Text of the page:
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If you are interested in repairing amplifiers professionally, THIS may be of interest to you. If you're simply trying to repair your own amplifier, the information and links on this page should help you get it repaired. You can email me if you need help.

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Transistor Testing Basics

When checking transistors (bipolar or FET) with your meter set to ohms, you should not read anything near 0 ohms when the probes are touched to the terminals of any individual transistor in any configuration. If any are shorted (~0 ohms between any 2 legs of any individual transistor), they will likely be shorted from leg 2 to leg 3 but you should check 1-2, 1-3 and 2-3.

Check all of the transistors individually. If it appears that several are shorted, you'll need to remove all that appear shorted from the board and check them individually. In the case of the output transistors, if you find only 1 shorted in a group of parallel-connected transistors, you can reinstall the ones that are not shorted to see if the amp will power up. If it does, you need to replace all in that group of parallel transistors. This is generally only viable for audio output transistors. Generally, when one power supply FET shorts, all will fail and all will have to be replaced.


  • Above, it was stated that you shouldn't read anything near 0 ohms between the legs of any individual transistor. This is the case for MOST transistors. There are a few exceptions. One notable exception is the JFET. A JFET like the J108 will read ~8 ohms between its drain and source when no voltage is applied to it's gate. These are used extensively as muting transistors in PPI amps. Other similar JFETs are used as muting transistors in various other amps.
  • If you're trying to repair an amp, please read the Basic Amplifier Repair page BEFORE attempting to do any repairs.

To open the bipolar transistor test form for through-hole transistors, click HERE.
When the window opens, click the black bar at the right of the window for instructions.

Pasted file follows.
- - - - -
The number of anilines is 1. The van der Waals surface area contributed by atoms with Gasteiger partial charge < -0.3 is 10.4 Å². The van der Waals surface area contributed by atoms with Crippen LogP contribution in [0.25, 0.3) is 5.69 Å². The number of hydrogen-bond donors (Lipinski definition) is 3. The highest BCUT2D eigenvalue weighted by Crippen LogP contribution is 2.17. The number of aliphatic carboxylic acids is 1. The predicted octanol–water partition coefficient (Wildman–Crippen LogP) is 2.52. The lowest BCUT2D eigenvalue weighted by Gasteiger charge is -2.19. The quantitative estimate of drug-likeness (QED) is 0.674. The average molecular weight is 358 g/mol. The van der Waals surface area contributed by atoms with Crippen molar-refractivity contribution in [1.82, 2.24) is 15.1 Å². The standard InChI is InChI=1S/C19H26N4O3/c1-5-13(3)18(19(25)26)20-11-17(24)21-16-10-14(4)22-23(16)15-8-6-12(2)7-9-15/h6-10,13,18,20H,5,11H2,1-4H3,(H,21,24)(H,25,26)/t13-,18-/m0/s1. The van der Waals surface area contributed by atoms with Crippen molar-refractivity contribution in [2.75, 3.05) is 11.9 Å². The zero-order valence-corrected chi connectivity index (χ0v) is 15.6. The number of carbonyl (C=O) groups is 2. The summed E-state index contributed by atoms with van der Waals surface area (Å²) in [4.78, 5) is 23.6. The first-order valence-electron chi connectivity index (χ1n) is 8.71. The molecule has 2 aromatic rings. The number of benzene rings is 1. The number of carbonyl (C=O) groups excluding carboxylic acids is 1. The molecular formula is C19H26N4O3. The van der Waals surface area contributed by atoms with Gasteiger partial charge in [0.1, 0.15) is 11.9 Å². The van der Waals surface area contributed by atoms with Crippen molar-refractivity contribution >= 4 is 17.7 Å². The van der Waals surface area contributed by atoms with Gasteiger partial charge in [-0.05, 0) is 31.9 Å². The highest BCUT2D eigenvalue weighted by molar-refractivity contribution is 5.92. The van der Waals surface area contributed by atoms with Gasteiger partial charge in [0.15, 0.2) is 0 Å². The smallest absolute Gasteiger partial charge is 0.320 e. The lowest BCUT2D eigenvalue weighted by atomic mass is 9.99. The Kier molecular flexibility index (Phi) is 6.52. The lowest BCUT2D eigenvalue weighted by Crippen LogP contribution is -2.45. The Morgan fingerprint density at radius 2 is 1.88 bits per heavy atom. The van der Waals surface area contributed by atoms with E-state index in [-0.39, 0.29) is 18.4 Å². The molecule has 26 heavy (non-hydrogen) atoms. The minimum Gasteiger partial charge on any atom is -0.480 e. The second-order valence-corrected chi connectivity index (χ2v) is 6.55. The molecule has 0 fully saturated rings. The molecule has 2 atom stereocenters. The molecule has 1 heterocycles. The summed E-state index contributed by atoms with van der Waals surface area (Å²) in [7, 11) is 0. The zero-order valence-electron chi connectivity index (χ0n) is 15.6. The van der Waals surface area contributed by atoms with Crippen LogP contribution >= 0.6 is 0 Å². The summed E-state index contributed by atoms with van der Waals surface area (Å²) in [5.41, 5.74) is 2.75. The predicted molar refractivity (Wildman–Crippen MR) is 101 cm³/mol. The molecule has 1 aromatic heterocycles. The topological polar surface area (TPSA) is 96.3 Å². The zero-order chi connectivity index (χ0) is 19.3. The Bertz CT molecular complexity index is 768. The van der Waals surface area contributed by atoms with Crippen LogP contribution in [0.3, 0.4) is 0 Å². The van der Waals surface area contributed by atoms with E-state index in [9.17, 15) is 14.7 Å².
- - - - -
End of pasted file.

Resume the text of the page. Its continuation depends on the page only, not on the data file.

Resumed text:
To open the bipolar transistor test form for SMD transistors, click HERE.
When the window opens, click the black bar at the right of the window for instructions.

If you're testing FETs, follow the instructions below. This only works with the FETs out of the circuit. This is only a simple test but it's relatively reliable. This is for enhancement mode MOSFETs (power supply and output transistors in car amps). The diagram shows an N-channel FET. For a P-channel FET, you would reverse the probes.

  • You should read an open circuit when you have one meter probe on leg 1 and the other probe on leg 2 or leg 3. If you see the meter change from OL (or whatever it reads when the probes are not in contact with anything) for more than a fraction of a second, the FET is defective.

    For FETs with leaky gates (defective but not quite a dead short), you will be more likely to detect faulty transistors with the meter set to ohms, than you will with it set to diode-check.

  • Connect leg 1 to leg 3 with an alligator clip lead and place the probes across legs 2 and 3. With the meter in diode-check mode, you should have a reading of approximately 0.5-0.9 with the probes one way and no reading (OL) with the probes reversed. If you don't read OL with the probes in one of the configurations (see graphic), the FET is defective.

This shows the reading with the meter in diode-check mode.

The following are some of the FETs that can be checked with this procedure.

  • Mainly Used in Power Supplies
  • IRFZ34
  • IRFZ44
  • IRFZ46
  • IRFZ48
  • IRF3205
  • IRFP1405
  • IRFP064
  • Mainly Used as Audio Output Transistors
  • IRF540
  • IRF640
  • IRFB42N20
  • IRFB31N20
  • IRF3415
  • IRFP3415
  • IRFP360LC
  • FQA28N15
  • FQP19N20

The following are some of the FETs that can be checked with this procedure but you'll need to reverse the leads. These are P-Channel FETs.

  • Mainly Used as Audio Output Transistors
  • IRF9540
  • IRF9640
  • IRF6215
  • FQA36P15
  • FQP12P20

  • Links to other helpful pages:
  • Testing the head unit's shield ground to make sure it's not open (a common problem for Pioneer head units) click HERE.
  • Troubleshooting a system with an amp that's going into protect mode click HERE.
  • Troubleshooting an amplifier that's not working and may have defective internal components click HERE for the Basic Amplifier Repair page.